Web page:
July 21, 2021

By Kareem Fahim & Miriam Berger
Washington Post

Residents in southwestern Iran have held large protests for nearly a week, denouncing the country’s leadership amid severe water shortages in the region, according to activists and video footage. At least two people have been killed in the unrest.

The protests, in oil-rich Khuzestan province along the border with Iraq, appear to have rattled the government, which has been accused of responding with a heavy hand as it looks to prevent the demonstrations from spreading to other parts of the country.

Videos shared on social media show hundreds of people marching in Ahvaz, the provincial capital, and other cities. The videos could not be independently verified. They show riot police using tear gas to break up demonstrations, and in at least one video there are sounds of gunfire and a witness saying that security forces were firing on protesters.

The unrest comes during a delicate political transition in Iran and at a moment when the government is wrestling with overlapping crises: an unrelenting coronavirus outbreak, economic woes compounded by U.S. sanctions and widespread power outages that have set off other protests. In recent weeks, there have also been waves of labor unrest, including strikes by oil workers.

The challenges will test Iran’s incoming president, Ebrahim Raisi, who will assume office next month. Raisi was the winner of an election marked by voter apathy and allegations that the ruling clergy stacked the contest in favor of the hard-line cleric and former judiciary head.

Authorities have blamed the outages on soaring temperatures, unusually high consumer consumption of water and electricity, and Iran’s worst drought in decades, which the government says has halted hydroelectric power generation. Rolling blackouts, frequent in the summer, have also hit the capital, Tehran.

Outgoing president Hassan Rouhani issued a rare apology this month for the outages. Officials have said they are providing emergency aid to Khuzestan, including water tankers.

Earlier this week, Rouhani said Iran was facing its worst drought in 50 years, an “unprecedented” event due to a 52 percent decline in rainfall this year, the state-run Islamic Republic News Agency reported.

About 90 percent of Iran’s overall water resources go toward the agriculture sector, which is beset by draining groundwater after the depletion of surface-level sources. Adding to the pressures, regional increases in temperatures attributed to global warming have led to more-extreme droughts, dust storms and other climate-related crises.

The water shortages have been especially severe in southwestern Iran, an agricultural area where more than 80 percent of the country’s oil reserves are held but where poverty is widespread and long-standing complaints of discrimination and official neglect have sparked frequents bouts of unrest.

Most of Iran’s ethnic Arab minority lives in the region. Major protests took place in Khuzestan during weeks of anti-government unrest in November 2019 that security forces violently suppressed.

The water shortages, blamed on climate change, dam-building that has dried out rivers and government mismanagement, have worsened in recent years. Protests over shortages in Khuzestan also broke out in 2017 and 2018.

Some Iranian environmental scientists have criticized officials’ emphasis on climate change, saying it is a way for the country’s leadership to deflect responsibility.

If you are a policymaker in the developing world, or like in the Middle East, it is best to blame everything on climate change because then you can say: ‘This was caused by climate change. I had no role in it. I could not have done anything to help it,’ ” Kaveh Madani, an environmental scientist and former deputy head of Iran’s Department of Environment who lives in exile, said in a lecture at Utah State University in 2019.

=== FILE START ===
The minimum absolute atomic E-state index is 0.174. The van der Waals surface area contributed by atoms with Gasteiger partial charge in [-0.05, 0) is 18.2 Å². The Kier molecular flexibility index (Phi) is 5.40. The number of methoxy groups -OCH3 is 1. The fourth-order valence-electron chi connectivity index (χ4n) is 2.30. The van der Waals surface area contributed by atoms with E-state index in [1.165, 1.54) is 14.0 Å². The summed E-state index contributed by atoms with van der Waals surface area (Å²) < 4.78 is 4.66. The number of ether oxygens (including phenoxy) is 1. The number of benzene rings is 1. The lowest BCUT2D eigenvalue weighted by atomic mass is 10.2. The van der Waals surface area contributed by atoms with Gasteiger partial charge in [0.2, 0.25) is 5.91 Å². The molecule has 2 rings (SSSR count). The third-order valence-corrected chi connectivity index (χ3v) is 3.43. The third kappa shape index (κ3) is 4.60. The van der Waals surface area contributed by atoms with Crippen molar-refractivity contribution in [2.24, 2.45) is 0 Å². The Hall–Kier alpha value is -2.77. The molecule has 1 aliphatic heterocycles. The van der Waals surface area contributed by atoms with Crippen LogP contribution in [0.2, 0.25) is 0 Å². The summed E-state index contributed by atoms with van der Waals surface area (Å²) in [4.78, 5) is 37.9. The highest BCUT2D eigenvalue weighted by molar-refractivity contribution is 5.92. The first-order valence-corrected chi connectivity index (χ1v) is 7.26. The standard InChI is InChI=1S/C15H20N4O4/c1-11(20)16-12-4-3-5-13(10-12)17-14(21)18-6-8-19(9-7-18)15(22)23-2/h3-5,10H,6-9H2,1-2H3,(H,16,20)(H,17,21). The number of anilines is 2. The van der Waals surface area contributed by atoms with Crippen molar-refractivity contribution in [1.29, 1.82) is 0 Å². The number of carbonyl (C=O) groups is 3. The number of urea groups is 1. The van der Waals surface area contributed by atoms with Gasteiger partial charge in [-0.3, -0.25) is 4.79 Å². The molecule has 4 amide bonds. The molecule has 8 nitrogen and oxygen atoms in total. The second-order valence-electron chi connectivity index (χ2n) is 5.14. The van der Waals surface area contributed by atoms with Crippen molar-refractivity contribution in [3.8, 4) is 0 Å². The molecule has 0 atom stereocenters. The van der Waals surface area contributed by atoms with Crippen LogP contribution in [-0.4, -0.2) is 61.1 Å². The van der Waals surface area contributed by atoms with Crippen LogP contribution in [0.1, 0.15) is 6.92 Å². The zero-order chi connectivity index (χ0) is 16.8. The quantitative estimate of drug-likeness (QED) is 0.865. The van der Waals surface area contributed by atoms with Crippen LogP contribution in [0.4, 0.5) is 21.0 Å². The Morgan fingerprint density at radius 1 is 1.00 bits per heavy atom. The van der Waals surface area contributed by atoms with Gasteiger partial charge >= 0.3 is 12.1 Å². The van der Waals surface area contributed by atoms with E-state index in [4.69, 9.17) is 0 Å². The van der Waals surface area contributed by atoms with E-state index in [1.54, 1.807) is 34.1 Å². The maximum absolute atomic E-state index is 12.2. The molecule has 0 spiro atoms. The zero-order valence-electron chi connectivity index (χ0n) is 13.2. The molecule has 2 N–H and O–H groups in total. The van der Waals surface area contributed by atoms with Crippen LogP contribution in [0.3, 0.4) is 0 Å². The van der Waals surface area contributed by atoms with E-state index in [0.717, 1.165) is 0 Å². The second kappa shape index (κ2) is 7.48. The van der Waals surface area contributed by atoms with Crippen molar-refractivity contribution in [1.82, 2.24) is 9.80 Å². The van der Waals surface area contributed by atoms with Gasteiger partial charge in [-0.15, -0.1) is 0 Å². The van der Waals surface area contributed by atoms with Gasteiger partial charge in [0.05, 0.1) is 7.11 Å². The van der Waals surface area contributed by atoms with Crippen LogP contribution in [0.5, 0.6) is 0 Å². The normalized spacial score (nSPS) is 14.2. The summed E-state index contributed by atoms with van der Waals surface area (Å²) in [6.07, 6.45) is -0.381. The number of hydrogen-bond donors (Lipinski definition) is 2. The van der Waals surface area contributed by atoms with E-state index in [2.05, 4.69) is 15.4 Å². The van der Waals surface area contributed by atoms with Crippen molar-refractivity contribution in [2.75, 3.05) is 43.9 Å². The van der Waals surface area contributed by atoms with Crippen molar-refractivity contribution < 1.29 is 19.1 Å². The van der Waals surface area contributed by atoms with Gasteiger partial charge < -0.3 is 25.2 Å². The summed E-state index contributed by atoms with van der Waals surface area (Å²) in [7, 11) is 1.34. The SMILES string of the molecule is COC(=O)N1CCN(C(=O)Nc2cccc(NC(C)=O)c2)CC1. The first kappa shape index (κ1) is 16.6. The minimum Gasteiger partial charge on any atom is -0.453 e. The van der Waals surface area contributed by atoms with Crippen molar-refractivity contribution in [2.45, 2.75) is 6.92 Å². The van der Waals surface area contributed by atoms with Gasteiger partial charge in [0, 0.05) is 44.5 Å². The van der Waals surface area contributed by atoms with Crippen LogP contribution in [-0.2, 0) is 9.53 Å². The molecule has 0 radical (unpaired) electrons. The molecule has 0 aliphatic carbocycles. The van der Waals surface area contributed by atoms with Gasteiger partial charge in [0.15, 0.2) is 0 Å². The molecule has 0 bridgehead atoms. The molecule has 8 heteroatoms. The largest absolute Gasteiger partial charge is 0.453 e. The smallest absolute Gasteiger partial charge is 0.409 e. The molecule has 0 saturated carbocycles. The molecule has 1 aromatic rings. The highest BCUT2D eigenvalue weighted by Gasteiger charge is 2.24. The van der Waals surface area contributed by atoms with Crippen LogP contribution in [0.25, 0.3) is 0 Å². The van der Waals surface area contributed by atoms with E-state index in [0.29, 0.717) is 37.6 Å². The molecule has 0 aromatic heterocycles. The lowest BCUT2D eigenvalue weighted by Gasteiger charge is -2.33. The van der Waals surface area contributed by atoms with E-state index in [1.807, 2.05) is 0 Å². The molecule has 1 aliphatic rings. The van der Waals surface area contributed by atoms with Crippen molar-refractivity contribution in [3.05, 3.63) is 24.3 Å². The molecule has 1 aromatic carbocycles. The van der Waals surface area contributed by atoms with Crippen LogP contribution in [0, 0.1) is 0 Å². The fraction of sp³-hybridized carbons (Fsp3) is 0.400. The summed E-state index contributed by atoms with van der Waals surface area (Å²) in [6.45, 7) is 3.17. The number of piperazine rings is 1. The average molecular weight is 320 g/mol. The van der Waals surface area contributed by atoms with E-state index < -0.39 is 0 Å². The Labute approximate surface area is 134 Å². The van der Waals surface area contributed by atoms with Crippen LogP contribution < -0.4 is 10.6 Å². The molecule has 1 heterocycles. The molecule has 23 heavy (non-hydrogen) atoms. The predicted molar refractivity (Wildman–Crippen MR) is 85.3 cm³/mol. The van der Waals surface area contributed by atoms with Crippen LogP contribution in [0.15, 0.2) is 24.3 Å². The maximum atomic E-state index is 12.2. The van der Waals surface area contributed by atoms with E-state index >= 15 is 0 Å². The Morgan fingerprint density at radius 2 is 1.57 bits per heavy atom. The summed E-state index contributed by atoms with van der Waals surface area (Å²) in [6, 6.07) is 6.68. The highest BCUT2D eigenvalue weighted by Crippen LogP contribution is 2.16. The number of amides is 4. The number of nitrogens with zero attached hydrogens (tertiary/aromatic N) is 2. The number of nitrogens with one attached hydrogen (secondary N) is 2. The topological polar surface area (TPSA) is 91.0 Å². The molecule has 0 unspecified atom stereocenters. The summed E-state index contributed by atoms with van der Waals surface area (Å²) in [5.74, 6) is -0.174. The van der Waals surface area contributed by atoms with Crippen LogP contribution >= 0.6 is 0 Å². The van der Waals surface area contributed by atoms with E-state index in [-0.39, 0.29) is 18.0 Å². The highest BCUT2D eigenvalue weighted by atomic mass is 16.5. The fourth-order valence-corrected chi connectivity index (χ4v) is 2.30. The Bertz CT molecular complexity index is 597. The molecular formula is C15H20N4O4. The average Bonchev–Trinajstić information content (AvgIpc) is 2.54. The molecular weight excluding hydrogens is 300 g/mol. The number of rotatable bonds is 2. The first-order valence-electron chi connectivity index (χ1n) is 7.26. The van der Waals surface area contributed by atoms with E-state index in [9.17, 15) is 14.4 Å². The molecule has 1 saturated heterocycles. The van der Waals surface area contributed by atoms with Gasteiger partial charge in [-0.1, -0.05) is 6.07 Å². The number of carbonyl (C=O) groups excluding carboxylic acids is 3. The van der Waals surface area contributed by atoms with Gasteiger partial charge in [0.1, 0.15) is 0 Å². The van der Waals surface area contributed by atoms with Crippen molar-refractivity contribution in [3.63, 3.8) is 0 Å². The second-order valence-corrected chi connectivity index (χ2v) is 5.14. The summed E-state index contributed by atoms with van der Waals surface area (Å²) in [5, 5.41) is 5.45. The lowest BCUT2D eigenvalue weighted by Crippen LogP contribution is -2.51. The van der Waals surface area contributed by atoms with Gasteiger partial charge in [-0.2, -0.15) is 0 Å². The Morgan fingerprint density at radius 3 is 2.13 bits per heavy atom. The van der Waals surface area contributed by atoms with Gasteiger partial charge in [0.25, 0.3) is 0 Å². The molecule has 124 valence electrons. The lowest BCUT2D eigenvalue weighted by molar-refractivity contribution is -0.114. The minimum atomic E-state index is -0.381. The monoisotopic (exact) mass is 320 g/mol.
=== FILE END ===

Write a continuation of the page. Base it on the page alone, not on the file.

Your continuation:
Madani cited Iran’s population growth, inefficient agriculture and government mismanagement, alongside such trends as global climate change, as major drivers of the water shortages.

“Climate change is definitely a catalyst,” he said. “Extreme events would be catalysts. We also have this situation of political instability, sanctions and all these things. They definitely contribute to the problem.

The damage is already irreversible,” he added, accusing Iranian policymakers of trying to mitigate the issue rather than initiating adaptive measures.

The most recent wave of demonstrations began July 15 and spread to other parts of Khuzestan, according to the Human Rights Activists News Agency, or HRANA, which tracks the protests. Another group, the Center for Human Rights in Iran, said that at least three protesters had been killed, in circumstances that remained unclear.

The government has acknowledged two deaths, saying a “passerby” and a police officer were killed by “rioters,” according to state media outlets. There were reports that authorities had blocked Internet access through cellphone networks in some parts of Khuzestan, including Ahvaz, possibly to prevent the organizing of protests and dissemination of videos showing the unrest, according to HRANA. But word had already spread.

In Tehran on Tuesday, a small group of activists and mothers of people killed in previous protests held a gathering in solidarity with the Khuzestan demonstrators in front of the Interior Ministry, according to videos posted by the activists. Several were arrested and later released, including leading human rights advocate Narges Mohammadi.

Two former presidents — reformist Mohammad Khatami and hard-liner Mahmoud Ahmadinejad — have criticized the state’s heavy-handed response to the protests.

“No political, security, military or law enforcement organization has the right to confront the people’s protests with violence, weapons or bullets with the excuse of countering chaos,” Khatami said on Twitter.